Veterans employment: the case of BT Openreach

BT has also been a long-standing employer of choice for ex-armed forces personnel and has capitalised on the skills that these individuals bring to its business. 

BT’s relationship with the military dates back many decades; it has long supported the UK through its major technology and people investments in commercial, networking and security operations activities across Government, including the MOD and armed services.

In 2010, Openreach – the part of BT Group that looks after the UK’s local access network - launched a major recruitment drive across the UK to boost its fibre broadband roll-out, and 1,600 new engineering jobs were created. When they realised their traditional recruiting channels could not deliver the volume of recruits in the timescales needed, they turned to the Career Transition Partnership (CTP), the MOD’s official provider of Armed Forces resettlement services.

Partnering with the CTP

At the time, the armed forces were undergoing a dramatic reduction in size and reorganisation and over 12,000 Service personnel were made redundant, in addition to the normal outflow. Openreach and CTP worked together to create a work attachment programme for Service leavers transitioning out of the military. The programme included 6 weeks training and 6 weeks work experience, before candidates were invited to interview for a permanent job – 87% were successful.

The initial recruitment campaign was a huge success and Openreach found that by working alongside CTP they were able access a huge pool of high-quality talent.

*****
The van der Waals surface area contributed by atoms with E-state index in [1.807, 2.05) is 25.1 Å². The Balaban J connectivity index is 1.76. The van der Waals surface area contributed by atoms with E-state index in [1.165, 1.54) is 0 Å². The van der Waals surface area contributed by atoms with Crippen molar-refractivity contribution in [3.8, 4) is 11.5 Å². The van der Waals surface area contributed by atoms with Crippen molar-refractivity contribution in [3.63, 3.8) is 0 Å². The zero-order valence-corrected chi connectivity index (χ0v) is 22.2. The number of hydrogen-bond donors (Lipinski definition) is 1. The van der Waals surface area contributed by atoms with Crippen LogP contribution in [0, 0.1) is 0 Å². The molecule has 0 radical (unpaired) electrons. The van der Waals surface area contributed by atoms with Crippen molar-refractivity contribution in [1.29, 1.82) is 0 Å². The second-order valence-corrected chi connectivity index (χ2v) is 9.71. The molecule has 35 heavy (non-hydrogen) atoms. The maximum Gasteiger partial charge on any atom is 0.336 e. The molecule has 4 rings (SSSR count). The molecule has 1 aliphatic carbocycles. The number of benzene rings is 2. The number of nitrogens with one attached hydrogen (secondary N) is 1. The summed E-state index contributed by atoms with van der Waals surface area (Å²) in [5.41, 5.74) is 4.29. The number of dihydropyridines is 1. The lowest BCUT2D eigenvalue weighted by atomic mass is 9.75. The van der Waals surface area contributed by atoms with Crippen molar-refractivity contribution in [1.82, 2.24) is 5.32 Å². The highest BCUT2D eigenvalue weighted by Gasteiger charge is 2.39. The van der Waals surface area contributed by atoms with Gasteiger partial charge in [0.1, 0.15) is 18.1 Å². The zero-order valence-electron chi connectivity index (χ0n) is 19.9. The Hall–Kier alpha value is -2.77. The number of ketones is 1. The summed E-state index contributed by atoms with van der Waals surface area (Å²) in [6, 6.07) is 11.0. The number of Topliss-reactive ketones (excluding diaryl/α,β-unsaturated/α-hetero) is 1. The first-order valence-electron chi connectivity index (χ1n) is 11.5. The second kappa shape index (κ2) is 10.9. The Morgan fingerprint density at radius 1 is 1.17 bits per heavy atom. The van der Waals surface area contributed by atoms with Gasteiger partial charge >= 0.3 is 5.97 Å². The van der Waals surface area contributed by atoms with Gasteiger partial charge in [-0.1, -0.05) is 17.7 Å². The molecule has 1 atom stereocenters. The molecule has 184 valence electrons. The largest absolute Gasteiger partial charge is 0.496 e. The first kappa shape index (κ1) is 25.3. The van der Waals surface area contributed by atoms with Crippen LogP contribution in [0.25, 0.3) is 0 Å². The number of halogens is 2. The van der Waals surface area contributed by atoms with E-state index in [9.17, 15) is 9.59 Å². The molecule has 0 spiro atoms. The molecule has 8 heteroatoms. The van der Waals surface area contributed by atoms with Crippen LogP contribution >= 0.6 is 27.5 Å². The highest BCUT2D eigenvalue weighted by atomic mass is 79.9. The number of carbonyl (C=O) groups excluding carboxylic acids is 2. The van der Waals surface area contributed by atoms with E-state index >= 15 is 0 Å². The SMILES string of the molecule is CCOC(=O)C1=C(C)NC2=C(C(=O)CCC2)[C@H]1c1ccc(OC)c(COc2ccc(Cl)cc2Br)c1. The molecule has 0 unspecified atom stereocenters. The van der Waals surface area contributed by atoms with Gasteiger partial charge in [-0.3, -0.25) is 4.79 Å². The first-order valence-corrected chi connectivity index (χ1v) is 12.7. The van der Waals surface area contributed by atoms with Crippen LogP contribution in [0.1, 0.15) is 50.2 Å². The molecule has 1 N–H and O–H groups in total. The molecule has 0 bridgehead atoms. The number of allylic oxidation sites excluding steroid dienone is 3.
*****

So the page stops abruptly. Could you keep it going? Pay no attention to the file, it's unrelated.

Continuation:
Business as usual

Over the last few years, Openreach has worked with the CTP to deliver a number of high-volume recruitment campaigns, and they now employ over 2,000 ex-military personnel. The business understands the value of military experience, and ensures that all new engineering roles are advertised to Service leavers via the CTP website.

In addition to Service leavers, BT employs more reservists than any other UK company – with an estimated 400 spread across the business. Openreach itself accounts for 80% of that number, which includes around two thirds of the personnel employed in 81 Signal Squadron - a specialist reserve communications unit that supports the armed forces across the globe. To support this growing community, BT has long-standing clear and supportive HR policies for reservists, including extra paid-leave.

A bold commitment to mentoring  

More recently, BT became the founding partner of Transition Force – a programme designed to support ex and serving armed forces personnel via one-to-one mentoring. So far, over 80 BT Buddies have acted as mentors to over 250 Service leavers and veterans, offering advice and guidance on how to transition into a civilian career. The programme is enabled by Project Fortis, an online platform that matches individuals with mentors, events and job opportunities. BT has committed to recruiting over 200 BT Buddies in 2016.